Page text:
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Militarization fails to enhance police safety or reduce crime but may harm police reputation / by Jonathan Mummolo.

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Canadian Policing Research Catalogue






Includes bibliographical references.


1 online resource (2 pages)


Author(s) affiliated with Princeton University.


"Despite a prolonged and vigorous national debate, there is little systematic evidence demonstrating the consequences of militarized police tactics or whether they are more prevalent in communities of color; because of heterogeneity in the way thousands of local law enforcement agencies in the United States document the presence and activities of their militarized units (if they document them at all), the study of police militarization has been hampered by data constraints. In the absence of scientific analysis, the arguments of both advocates and critics are largely informed by anecdotal and journalistic accounts. Proponents argue that militarized police units enhance officer safety and deter violent crime, while critics allege that these tactics are disproportionately applied in the policing of racial minorities, potentially eroding the already anemic levels of trust between citizens and law enforcement in highly policed communities. The implications of police militarization for civil rights, public safety, and the exercise of state power depend crucially on the empirical validity of these claims."--Page 1.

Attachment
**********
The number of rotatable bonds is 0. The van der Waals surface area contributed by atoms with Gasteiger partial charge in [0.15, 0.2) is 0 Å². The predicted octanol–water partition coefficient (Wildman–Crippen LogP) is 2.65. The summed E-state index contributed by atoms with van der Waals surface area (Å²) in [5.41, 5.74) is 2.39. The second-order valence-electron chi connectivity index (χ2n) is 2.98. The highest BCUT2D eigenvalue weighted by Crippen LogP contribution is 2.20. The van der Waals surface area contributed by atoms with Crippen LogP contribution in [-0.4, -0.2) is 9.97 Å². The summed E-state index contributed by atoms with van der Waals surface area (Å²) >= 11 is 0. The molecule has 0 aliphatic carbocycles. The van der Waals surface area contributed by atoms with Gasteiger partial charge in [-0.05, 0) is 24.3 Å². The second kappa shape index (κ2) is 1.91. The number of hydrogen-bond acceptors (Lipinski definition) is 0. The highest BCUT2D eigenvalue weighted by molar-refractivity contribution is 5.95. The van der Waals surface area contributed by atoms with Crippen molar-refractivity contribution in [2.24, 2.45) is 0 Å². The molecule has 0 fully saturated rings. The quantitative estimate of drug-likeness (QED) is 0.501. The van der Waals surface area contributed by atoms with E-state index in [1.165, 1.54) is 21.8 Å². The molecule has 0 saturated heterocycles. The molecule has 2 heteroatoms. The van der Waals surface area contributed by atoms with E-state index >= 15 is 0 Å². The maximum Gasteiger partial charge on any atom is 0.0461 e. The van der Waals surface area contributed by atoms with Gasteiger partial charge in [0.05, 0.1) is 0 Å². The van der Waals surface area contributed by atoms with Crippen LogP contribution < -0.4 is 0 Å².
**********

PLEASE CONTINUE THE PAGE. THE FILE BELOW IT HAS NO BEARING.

Online Access


Research briefs in economic policy series 143.

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